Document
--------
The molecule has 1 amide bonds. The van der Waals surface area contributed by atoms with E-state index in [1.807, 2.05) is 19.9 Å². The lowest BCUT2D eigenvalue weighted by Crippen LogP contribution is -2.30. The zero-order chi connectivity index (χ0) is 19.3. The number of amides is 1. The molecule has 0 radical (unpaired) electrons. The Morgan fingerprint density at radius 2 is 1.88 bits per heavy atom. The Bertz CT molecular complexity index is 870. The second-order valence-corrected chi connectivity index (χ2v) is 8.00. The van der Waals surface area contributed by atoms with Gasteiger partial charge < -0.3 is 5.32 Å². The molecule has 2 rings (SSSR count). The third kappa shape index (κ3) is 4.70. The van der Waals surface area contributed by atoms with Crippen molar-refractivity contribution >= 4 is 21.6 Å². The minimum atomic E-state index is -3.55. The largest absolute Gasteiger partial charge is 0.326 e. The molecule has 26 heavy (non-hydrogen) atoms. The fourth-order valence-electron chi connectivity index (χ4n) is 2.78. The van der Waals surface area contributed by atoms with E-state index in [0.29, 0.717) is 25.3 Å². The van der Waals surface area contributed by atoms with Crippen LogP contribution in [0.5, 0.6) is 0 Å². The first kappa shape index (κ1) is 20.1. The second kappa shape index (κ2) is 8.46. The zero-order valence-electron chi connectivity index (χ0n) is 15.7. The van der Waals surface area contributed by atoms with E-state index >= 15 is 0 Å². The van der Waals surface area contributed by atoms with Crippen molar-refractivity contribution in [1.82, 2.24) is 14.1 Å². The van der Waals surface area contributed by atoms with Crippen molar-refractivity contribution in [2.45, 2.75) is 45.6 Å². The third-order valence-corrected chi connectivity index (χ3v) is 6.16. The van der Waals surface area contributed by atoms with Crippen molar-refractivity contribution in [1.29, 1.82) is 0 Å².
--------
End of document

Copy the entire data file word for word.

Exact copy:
The molecule has 1 amide bonds. The van der Waals surface area contributed by atoms with E-state index in [1.807, 2.05) is 19.9 Å². The lowest BCUT2D eigenvalue weighted by Crippen LogP contribution is -2.30. The zero-order chi connectivity index (χ0) is 19.3. The number of amides is 1. The molecule has 0 radical (unpaired) electrons. The Morgan fingerprint density at radius 2 is 1.88 bits per heavy atom. The Bertz CT molecular complexity index is 870. The second-order valence-corrected chi connectivity index (χ2v) is 8.00. The van der Waals surface area contributed by atoms with Gasteiger partial charge < -0.3 is 5.32 Å². The molecule has 2 rings (SSSR count). The third kappa shape index (κ3) is 4.70. The van der Waals surface area contributed by atoms with Crippen molar-refractivity contribution >= 4 is 21.6 Å². The minimum atomic E-state index is -3.55. The largest absolute Gasteiger partial charge is 0.326 e. The molecule has 26 heavy (non-hydrogen) atoms. The fourth-order valence-electron chi connectivity index (χ4n) is 2.78. The van der Waals surface area contributed by atoms with E-state index in [0.29, 0.717) is 25.3 Å². The van der Waals surface area contributed by atoms with Crippen LogP contribution in [0.5, 0.6) is 0 Å². The first kappa shape index (κ1) is 20.1. The second kappa shape index (κ2) is 8.46. The zero-order valence-electron chi connectivity index (χ0n) is 15.7. The van der Waals surface area contributed by atoms with E-state index >= 15 is 0 Å². The van der Waals surface area contributed by atoms with Crippen molar-refractivity contribution in [1.82, 2.24) is 14.1 Å². The van der Waals surface area contributed by atoms with Crippen molar-refractivity contribution in [2.45, 2.75) is 45.6 Å². The third-order valence-corrected chi connectivity index (χ3v) is 6.16. The van der Waals surface area contributed by atoms with Crippen molar-refractivity contribution in [1.29, 1.82) is 0 Å².